Andrena chrysosceles (Fleam dyke)

Females have a brown-haired, rather dull thorax and a shiny, finely punctate abdomen with white hair fringes along the hind margins of tergites 2-4 and orange hairs at the tip of the abdomen. The hind tibiae and tarsi are orange.

This is one of our commonest spring mining bees, usually peaking with the blossoming of Blackthorn and Hawthorn though many spring flowers are visited. The first individuals to appear are nearly all stylopised intersexes…Steve Falk

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Nomada ferruginata (specimen) Lode

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Description
This Nomada bee has a red abdomen with yellow flashes at the sides. It has dull yellow legs with dark femora. It lacks stripes on the thorax and has a pair of bright yellow tubercles on the pronotum near to the wing bases.
Similar Species
Nomada ferruginata is similar to N. striata but it can be distinguished by the brighter yellow pronotal tubercles and lighter antennae. N. ferruginata also lacks the red marks on the mesonotum which are usually obvious on N. striata.
Habitat
Low vegetation around dry soils where its host bee nests.
When to see it
Mainly during March and April – to coincide with the breeding of its host bee Andrena praecox.
Life History
As with all Nomada bees, it is parasitic on solitary bees, usualy Andrena species. The host species of N. ferruginata is Andrena praecox. A.praecox is a rather uncommon mining bee and normally found in areas containing sufficient Willows as females are very dependent on Willow catkins for pollen in March and April.
UK Status
Rare in England but may be increasing.

Osmia Bicolor (Lode)

I have posted information on this bee before , I hadn’t seen one until the other week now I’m finding them everywhere. I was not expecting to see one here though as it is on the Fen side of Cambridge which is not the chalky grass lands they like , its more old railway embankment surrounded by miles of either rapeseed, broadbean or wheat fields. Anyway its a good sign and another record for the distribution map.

Osmia caerulescens (garden)

Description
Length 8 to 10 mm. The females have a blue metallic lustre to the abdomen giving rise to its common name, with black pollen-collecting hairs underneath. The males are bronze with pale yellow hairs and a shining slope at the front of the abdomen that distinguishes this species from other bees.
Habitat
Forest edges and clearings, flower meadows, orchards, parks and gardens.
When to see it
April to August/September.
Life History
Nests in holes, often existing cavities in dead wood and plant stems, rocks and mud walls. The female deposits her egg, adds food for the larvae, builds a small wall out of chewed leaves and creates the next chamber, where she will deposit the next egg.
UK Status
Widespread in England and Wales, but not usually occurring in great numbers, though more common in the south…. Naturespot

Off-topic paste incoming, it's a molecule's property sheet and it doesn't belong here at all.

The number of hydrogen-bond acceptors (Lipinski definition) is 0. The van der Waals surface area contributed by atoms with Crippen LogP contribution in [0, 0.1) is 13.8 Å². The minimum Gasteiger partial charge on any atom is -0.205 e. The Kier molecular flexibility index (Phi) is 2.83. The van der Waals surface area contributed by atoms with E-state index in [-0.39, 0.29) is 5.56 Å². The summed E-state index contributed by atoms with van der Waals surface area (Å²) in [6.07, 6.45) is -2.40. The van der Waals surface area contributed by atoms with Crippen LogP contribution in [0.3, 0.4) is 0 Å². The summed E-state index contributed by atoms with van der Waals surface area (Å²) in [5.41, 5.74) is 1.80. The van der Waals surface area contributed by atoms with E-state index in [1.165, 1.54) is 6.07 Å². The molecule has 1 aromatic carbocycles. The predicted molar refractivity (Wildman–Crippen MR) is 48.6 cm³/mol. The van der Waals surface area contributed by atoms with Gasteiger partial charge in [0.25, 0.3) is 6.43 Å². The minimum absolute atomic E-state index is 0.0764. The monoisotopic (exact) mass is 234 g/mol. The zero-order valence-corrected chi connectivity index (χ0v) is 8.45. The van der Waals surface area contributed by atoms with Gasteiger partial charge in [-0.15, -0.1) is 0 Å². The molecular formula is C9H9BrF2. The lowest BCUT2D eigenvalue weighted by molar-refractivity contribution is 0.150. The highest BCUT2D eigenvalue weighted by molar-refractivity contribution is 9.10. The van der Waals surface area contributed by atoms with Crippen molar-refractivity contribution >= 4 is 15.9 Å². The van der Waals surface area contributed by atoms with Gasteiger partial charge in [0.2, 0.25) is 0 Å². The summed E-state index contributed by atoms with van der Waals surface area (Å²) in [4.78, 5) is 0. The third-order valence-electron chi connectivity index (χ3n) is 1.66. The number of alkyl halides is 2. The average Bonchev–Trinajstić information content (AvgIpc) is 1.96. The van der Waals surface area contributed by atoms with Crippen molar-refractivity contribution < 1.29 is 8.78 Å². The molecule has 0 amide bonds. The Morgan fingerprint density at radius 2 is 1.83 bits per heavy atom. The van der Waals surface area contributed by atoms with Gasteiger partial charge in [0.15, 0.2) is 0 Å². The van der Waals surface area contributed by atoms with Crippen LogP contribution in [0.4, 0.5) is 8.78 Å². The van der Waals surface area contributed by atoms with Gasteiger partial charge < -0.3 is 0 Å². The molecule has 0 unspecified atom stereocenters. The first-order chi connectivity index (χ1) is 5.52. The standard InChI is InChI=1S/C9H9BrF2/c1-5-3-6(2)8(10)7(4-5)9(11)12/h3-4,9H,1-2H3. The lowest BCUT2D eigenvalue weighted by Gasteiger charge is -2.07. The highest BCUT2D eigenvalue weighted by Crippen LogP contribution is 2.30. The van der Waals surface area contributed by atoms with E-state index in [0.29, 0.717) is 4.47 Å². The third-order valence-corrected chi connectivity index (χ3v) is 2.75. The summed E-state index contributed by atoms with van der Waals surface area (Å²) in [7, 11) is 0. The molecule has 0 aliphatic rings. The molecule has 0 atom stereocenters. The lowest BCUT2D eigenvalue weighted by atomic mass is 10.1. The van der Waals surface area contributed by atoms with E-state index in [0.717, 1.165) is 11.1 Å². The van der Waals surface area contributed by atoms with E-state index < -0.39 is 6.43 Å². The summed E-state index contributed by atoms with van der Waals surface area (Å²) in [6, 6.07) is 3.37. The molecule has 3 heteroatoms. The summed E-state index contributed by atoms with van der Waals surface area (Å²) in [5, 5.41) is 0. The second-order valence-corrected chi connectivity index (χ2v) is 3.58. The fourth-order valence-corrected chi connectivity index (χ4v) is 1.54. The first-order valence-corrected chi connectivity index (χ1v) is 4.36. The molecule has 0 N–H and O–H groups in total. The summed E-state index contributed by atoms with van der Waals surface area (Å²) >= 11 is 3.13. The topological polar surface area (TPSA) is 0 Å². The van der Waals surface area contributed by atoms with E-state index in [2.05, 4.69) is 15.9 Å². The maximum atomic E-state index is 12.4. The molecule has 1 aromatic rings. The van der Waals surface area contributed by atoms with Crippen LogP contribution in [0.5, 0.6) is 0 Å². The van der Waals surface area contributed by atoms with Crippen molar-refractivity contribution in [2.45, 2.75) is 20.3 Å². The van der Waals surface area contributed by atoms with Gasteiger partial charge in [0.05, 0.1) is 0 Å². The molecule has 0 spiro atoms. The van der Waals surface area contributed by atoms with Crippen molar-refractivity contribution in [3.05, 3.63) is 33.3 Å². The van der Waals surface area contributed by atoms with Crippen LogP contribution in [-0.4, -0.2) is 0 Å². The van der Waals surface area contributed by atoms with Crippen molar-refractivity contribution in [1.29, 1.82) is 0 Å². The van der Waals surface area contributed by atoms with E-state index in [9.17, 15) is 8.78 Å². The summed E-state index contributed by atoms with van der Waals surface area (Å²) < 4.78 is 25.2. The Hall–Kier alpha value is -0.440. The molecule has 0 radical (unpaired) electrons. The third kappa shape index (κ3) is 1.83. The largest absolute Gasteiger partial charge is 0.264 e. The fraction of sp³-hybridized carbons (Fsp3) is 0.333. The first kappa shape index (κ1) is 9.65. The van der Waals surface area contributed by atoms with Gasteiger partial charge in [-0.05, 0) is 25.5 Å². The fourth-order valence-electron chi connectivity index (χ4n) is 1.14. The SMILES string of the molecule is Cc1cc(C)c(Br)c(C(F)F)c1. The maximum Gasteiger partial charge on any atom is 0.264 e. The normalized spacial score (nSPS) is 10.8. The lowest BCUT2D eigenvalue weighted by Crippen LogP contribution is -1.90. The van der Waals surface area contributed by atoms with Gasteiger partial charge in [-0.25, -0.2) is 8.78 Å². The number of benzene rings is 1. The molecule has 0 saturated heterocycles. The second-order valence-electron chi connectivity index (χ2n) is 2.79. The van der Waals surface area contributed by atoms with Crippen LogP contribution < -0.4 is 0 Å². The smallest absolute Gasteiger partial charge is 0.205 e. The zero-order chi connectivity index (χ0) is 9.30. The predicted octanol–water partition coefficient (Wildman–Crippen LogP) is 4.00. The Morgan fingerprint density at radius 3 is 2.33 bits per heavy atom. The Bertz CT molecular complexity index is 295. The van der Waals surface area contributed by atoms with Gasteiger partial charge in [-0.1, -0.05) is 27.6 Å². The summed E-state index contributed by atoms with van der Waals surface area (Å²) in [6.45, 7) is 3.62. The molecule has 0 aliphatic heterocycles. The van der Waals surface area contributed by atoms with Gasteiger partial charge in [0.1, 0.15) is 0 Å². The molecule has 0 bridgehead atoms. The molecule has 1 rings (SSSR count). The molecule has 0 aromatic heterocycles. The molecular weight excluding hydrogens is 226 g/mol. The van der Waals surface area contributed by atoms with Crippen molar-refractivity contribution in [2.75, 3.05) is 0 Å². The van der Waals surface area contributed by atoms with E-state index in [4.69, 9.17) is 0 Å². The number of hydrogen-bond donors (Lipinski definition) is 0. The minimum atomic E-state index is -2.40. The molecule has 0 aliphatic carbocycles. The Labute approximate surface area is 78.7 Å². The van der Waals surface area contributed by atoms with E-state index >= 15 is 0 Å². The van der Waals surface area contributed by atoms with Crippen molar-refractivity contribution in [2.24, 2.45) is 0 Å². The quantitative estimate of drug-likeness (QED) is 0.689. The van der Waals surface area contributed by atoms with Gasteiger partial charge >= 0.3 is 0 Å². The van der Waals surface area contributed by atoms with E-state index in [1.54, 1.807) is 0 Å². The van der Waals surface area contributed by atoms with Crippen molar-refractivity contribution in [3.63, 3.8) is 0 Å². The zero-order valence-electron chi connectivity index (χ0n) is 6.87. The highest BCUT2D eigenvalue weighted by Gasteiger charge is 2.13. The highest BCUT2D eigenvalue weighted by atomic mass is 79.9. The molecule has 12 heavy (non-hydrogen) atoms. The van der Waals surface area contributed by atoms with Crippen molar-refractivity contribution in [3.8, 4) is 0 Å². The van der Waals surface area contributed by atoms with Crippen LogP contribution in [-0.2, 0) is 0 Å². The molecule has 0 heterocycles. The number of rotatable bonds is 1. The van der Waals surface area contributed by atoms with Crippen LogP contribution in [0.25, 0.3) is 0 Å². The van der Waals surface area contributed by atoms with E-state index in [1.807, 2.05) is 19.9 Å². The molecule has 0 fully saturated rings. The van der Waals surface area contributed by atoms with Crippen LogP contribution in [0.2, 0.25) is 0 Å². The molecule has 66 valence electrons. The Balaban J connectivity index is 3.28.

Andrena praecox (Fulbourne fen)

Andrena praecox

Description
Length 8 to 11 mm. This is a blackish bee with grey hairs. The female having more body hairs than the male.
Habitat
Heathland and open woodland where there is sufficient sallow to support populations of this bee.
When to see it
Early March to the end of April or early May.
Life History
Nests in colonies.
UK Status
Rather local, but often common where it does occur, throughout much of southern Britain, as far north as south Yorkshire.

Andrena scotica (lode& garden)

Andrena scotica
Description
Andrena scotica is a mining bee. These are very hairy bees and at 10 to 14 mm Andrena scotica is one of the larger species, the male being slightly smaller than the female. They are slimmer in appearance than bumblebees.
Habitat
They especially enjoy firm sandy soils with no overgrowing plants to smother the nest, for this reason they are often found near to pathways.
When to see it
Mid March to late June – peaking late April and May.
Life History
Females share a common entry during nesting. Underground however each female takes care of her own chamber. Using the same entrance without being a real structured community is called communal. Because many chambers share one exit, fresh animals meet each other in this exit while trying to get out for the first time in spring. Males try to mate immediately, so in many cases the females have been fertilised even before seeing daylight.
UK Status
One of the most common Andrena species, with most British records coming from southern, central and north-eastern England.

Andrena haemorrhoa (lode)

A mating pair of Andrena haemorrhoa .. When he just wont take no for an answer and all those legs just get in the way.

Description
Length 8 to 11 mm. The thorax is foxy brown on top; the abdomen is black, except for the rear end, which is foxy brown again. The male is much smaller than the female and its hairs are much lighter colour, tending to grey or even white.
Habitat
Around potential nesting sites such as gardens, playgrounds, sports fields, paths and the sides of roads.
When to see it
March to June.
Life History
Females are often seen nesting alone, but groups of females do occur, even though these groups are never very big.
UK Status
Widespread and common species in Britain…Naturesop